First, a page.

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NMC proposes ‘combination of approaches’ to advanced practice regulation

NMC proposes ‘combination of approaches’ to advanced practice regulation
Credit: Rachael Silvester

The Nursing and Midwifery Council (NMC) has proposed ‘a combination of approaches’ for the additional regulation of advanced practice nursing.

In a statement on Wednesday, the nursing regulator gave an update on its major review into the regulation of advanced practice and set out recommendations for its governing council to consider.

Advanced practice nursing is not currently specifically regulated by the NMC, but as part of its update this week the regulator said: ‘We’re recommending to our council that we proceed to develop an approach to the additional regulation of advanced practice – the complex, autonomous and expert roles that many experienced nurses and midwives carry out.’

The NMC has set out what it has described as a ‘combination of approaches’, including:

  • developing standards of proficiency for advanced level practice (and associated programme standards)
  • adopting a collaborative approach to develop a UK-wide advanced practice principles framework incorporating a shared position or definition of advanced level practice
  • ensuring that advanced level practice requirements are included in the wider reviews of revalidation and the Code scheduled for 2025/26

The options are understood to not be mutually exclusive and could be developed simultaneously or introduced in a phased manner.

They will be presented to the council at its next meeting on 27 March. Subject to council approval, further stakeholder engagement is anticipated, followed by a public consultation on final proposals.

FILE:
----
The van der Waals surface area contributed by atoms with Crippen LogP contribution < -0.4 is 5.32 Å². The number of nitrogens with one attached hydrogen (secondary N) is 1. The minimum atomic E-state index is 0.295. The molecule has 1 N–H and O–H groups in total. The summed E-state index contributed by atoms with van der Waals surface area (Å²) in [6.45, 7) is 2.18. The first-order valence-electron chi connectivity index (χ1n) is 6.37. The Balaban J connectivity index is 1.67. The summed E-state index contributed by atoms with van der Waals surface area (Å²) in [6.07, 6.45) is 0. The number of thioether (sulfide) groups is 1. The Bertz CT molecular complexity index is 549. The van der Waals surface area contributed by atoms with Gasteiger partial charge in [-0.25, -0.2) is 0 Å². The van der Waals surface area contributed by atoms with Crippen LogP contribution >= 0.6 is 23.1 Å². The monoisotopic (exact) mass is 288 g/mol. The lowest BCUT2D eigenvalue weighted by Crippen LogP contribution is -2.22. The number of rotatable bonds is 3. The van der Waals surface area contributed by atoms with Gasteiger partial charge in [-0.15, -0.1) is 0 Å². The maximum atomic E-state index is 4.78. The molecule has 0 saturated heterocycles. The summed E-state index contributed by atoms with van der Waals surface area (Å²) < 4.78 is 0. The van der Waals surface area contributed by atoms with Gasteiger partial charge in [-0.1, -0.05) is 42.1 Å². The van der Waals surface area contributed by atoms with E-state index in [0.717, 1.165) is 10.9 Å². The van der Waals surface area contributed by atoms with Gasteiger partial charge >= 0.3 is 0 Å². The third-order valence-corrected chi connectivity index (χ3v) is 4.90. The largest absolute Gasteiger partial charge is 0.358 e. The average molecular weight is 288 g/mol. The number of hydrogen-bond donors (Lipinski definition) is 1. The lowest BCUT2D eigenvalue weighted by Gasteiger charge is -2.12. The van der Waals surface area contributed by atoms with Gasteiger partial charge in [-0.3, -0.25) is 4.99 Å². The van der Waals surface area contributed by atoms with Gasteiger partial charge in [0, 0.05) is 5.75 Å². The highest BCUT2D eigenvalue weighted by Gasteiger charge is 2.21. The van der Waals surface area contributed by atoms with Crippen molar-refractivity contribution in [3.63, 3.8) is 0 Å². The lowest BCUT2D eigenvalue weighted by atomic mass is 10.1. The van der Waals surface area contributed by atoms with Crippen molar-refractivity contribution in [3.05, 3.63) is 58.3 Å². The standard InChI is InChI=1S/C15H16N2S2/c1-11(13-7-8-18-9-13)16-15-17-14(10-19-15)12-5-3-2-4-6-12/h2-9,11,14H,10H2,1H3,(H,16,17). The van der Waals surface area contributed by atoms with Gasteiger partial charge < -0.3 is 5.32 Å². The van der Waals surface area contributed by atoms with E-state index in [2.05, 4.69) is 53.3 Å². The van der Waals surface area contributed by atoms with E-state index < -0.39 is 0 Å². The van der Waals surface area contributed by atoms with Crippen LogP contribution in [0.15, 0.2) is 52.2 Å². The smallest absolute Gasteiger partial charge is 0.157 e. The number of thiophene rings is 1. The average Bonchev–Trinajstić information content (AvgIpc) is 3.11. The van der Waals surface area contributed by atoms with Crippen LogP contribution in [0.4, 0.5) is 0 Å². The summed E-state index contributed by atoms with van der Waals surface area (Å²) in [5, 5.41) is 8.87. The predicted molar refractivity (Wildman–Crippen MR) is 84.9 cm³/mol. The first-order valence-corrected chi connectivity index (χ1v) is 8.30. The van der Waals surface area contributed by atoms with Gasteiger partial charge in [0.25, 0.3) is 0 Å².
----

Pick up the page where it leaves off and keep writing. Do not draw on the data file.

The nursing regulator also confirmed that a ‘proportionate approach to recognising professionals with existing advanced practice qualifications’ would be planned for.

The NMC has been reviewing the situation over recent months, with the support of an independent steering group led by former executive chief nurse Kay Fawcett.

And its proposals are based on independent research by the Nuffield Trust, followed by NMC-led key lines of enquiry involving engagement with professionals and the public, which both found great variation in how professionals across the UK undertake advanced practice roles.

Sam Foster, NMC executive nurse director of professional practice, said: ‘Advanced practitioners bring significant knowledge, skills, and experience to provide person-centred care.

‘Regulation is about enabling the public to have consistently high expectations and experiences of working with professionals across settings and locations.’

She added: ‘If council gives us the green light to proceed with the additional regulation of advanced practice, we’ll continue to collaborate with the public, professionals and stakeholders to refine proposals that will support advanced nursing and midwifery practitioners to give the best possible care.’

In a joint statement, the chief nursing and midwifery officers for the four countries of the UK said: ‘It’s welcome news that the NMC is looking to develop approaches to the regulation of advanced practitioners.

‘These professionals make a significant and positive impact on people’s lives every day, and it’s vital that everyone receiving care from them has confidence in their knowledge, skills and experience.’

They added: ‘It’s been encouraging to see the NMC engaging extensively with members of the public, professionals and stakeholders from across the UK.

‘If the recommendations to the NMC’s governing council are approved, we look forward to further collaboration on this important matter and would encourage others to get involved where possible.

‘Gathering views from across all four nations of the UK will be key to ensuring any proposed changes are in the best interests of the public and everyone receiving care.’

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